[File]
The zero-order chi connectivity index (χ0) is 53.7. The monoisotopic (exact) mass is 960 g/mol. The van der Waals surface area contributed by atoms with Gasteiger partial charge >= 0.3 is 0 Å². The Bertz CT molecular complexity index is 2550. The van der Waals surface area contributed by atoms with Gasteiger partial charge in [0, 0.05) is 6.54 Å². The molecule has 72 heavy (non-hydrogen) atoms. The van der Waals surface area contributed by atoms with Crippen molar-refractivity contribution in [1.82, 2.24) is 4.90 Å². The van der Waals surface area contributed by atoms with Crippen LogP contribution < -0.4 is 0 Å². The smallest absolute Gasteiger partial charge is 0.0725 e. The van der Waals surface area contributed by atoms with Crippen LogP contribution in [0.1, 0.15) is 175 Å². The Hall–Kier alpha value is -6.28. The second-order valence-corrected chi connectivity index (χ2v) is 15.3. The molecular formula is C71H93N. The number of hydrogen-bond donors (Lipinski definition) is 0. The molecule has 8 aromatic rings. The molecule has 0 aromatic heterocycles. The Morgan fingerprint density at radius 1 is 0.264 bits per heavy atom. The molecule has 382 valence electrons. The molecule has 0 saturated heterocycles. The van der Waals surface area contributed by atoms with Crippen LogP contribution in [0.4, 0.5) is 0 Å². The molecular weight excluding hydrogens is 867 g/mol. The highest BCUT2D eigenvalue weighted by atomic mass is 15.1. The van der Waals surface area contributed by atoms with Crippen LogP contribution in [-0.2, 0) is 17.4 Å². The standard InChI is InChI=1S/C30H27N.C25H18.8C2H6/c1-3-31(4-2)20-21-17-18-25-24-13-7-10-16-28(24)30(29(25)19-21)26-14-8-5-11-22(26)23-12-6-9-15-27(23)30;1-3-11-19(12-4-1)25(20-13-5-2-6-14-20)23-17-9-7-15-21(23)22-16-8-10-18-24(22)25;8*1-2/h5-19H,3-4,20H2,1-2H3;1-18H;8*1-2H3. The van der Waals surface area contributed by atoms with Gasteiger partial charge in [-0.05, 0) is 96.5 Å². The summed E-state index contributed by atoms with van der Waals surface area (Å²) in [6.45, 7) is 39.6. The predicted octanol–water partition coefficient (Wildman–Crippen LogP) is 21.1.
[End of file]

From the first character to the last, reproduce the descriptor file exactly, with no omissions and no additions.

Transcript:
The zero-order chi connectivity index (χ0) is 53.7. The monoisotopic (exact) mass is 960 g/mol. The van der Waals surface area contributed by atoms with Gasteiger partial charge >= 0.3 is 0 Å². The Bertz CT molecular complexity index is 2550. The van der Waals surface area contributed by atoms with Gasteiger partial charge in [0, 0.05) is 6.54 Å². The molecule has 72 heavy (non-hydrogen) atoms. The van der Waals surface area contributed by atoms with Crippen molar-refractivity contribution in [1.82, 2.24) is 4.90 Å². The van der Waals surface area contributed by atoms with Crippen LogP contribution < -0.4 is 0 Å². The smallest absolute Gasteiger partial charge is 0.0725 e. The van der Waals surface area contributed by atoms with Crippen LogP contribution in [0.1, 0.15) is 175 Å². The Hall–Kier alpha value is -6.28. The second-order valence-corrected chi connectivity index (χ2v) is 15.3. The molecular formula is C71H93N. The number of hydrogen-bond donors (Lipinski definition) is 0. The molecule has 8 aromatic rings. The molecule has 0 aromatic heterocycles. The Morgan fingerprint density at radius 1 is 0.264 bits per heavy atom. The molecule has 382 valence electrons. The molecule has 0 saturated heterocycles. The van der Waals surface area contributed by atoms with Crippen LogP contribution in [0.4, 0.5) is 0 Å². The molecular weight excluding hydrogens is 867 g/mol. The highest BCUT2D eigenvalue weighted by atomic mass is 15.1. The van der Waals surface area contributed by atoms with Crippen LogP contribution in [-0.2, 0) is 17.4 Å². The standard InChI is InChI=1S/C30H27N.C25H18.8C2H6/c1-3-31(4-2)20-21-17-18-25-24-13-7-10-16-28(24)30(29(25)19-21)26-14-8-5-11-22(26)23-12-6-9-15-27(23)30;1-3-11-19(12-4-1)25(20-13-5-2-6-14-20)23-17-9-7-15-21(23)22-16-8-10-18-24(22)25;8*1-2/h5-19H,3-4,20H2,1-2H3;1-18H;8*1-2H3. The van der Waals surface area contributed by atoms with Gasteiger partial charge in [-0.05, 0) is 96.5 Å². The summed E-state index contributed by atoms with van der Waals surface area (Å²) in [6.45, 7) is 39.6. The predicted octanol–water partition coefficient (Wildman–Crippen LogP) is 21.1.